Are You Working Smart or Hard?
One of my favorite stories on success and personal development is entitled “The Pipeline Story”. The pipeline story reminds me of the importance of working smart rather than working hard. Read on…
Once upon a time in a distant town high on the mountain top, there was a village with scarcity of water supply. The villagers must travel over a mile away, to another valley, in order to get water. To solve the problem, the villagers agreed to pay anyone who can deliver water supply to their village on a daily basis.
Two ambitious young men, John and Peter, both offered their services and were both hired to do the job. The villagers thought that hiring these two young men would create competition that would lower the price of their service, as well as increase the water supply delivered.
John and Peter wasted no time and immediately bought two buckets. They began running back and forth from the end of the village to the valley across. They worked hard from early morning until evening carrying on their shoulders two buckets full of water. They both started to earn money from their hard work and both were very happy.
John and Peter did the same thing over again every day. John didn’t mind the hard work and exhaustion because he was happy earning. He bought a house, a car, and started hanging out in the bars with friends when he was not working. He felt happy enjoying and living the life that he always wanted.
Peter, however, felt something was not right. He felt that his hard work was not paying him well enough in exchange for all the exhaustion he was suffering. He thought that if he continued doing what he was doing, manually carrying buckets of water into the village back and forth, in few years’ time his youthful body will get so weak that he will no longer be able to carry two buckets of water. As a result, his earnings will stop. He realized that he needed another way of doing things; he needed to think and work smart in order to carry on with this project. He needed to build something that will work for him long term.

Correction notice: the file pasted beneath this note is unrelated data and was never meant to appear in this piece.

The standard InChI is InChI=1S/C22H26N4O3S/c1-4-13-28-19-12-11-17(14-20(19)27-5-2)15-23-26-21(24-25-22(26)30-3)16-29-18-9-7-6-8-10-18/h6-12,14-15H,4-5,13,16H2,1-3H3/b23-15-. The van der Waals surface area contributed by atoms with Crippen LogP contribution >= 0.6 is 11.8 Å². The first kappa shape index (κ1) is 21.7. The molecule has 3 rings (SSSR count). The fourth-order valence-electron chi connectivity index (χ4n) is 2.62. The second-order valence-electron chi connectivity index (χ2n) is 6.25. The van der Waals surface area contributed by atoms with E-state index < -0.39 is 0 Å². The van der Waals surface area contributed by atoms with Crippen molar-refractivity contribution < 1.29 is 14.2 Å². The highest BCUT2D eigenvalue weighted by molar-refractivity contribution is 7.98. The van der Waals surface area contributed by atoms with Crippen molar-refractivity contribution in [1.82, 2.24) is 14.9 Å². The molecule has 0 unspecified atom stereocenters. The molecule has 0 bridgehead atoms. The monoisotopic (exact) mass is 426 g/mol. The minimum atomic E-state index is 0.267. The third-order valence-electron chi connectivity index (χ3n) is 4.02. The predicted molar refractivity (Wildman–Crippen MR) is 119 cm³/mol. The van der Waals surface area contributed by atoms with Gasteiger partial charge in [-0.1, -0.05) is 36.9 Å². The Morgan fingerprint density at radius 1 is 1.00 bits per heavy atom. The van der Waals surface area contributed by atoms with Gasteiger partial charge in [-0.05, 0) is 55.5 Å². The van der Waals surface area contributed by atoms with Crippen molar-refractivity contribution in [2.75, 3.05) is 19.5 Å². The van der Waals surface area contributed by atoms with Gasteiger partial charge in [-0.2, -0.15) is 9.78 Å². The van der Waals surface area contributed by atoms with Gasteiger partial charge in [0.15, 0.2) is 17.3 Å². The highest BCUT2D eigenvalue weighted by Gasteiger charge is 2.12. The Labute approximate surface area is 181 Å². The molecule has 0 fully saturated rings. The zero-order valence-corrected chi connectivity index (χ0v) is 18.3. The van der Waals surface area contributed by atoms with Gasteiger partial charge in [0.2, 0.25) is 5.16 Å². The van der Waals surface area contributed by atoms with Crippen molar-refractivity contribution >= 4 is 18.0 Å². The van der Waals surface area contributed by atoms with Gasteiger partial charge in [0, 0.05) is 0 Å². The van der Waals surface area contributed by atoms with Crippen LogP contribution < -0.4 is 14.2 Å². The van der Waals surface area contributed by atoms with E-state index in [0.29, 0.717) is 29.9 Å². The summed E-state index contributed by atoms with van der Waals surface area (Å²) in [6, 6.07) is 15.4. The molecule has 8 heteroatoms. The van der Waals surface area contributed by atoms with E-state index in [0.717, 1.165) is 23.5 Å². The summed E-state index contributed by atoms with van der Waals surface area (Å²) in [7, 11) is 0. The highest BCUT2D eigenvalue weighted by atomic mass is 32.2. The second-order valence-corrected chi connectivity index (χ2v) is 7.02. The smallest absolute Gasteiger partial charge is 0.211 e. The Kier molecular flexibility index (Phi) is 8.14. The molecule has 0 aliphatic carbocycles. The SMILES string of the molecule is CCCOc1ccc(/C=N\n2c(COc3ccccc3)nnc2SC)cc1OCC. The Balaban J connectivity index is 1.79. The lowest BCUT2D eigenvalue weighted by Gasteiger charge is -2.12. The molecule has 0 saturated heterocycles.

Peter’s idea was to build a pipeline that will connect the valley’s water source to the village. With the current money he earned, instead of spending it to enjoy and buy things he wanted, like John did, he saved the money to fund his business plan.
Having confidence with his plan, Peter continued working everyday carrying two buckets full of water from the valley into the village. But after work, Peter spent his time finding someone to help build his pipeline. Meanwhile, John continued to spend his time after work hanging out with friends in the bar and spending his hard earn money.
Finally, after one year of patience, persistence, and continuous work, Peter finished the pipeline. When he started to operate it, the pipeline successfully sent water from the valley into the village. The villagers rejoiced and closed the deal with Peter. He became their sole distributor of water. With that, he was able to earn continuous amounts of money even if he wasn’t working. As such, he was able to enjoy the life that he desires even earlier in his life.
Are you working “on” your practice smartly, or are you simply working hard “in” your practice, carrying buckets of water until you drop? Outsourcing key business processes allows you to build a “pipeline” rather than carry heavy buckets.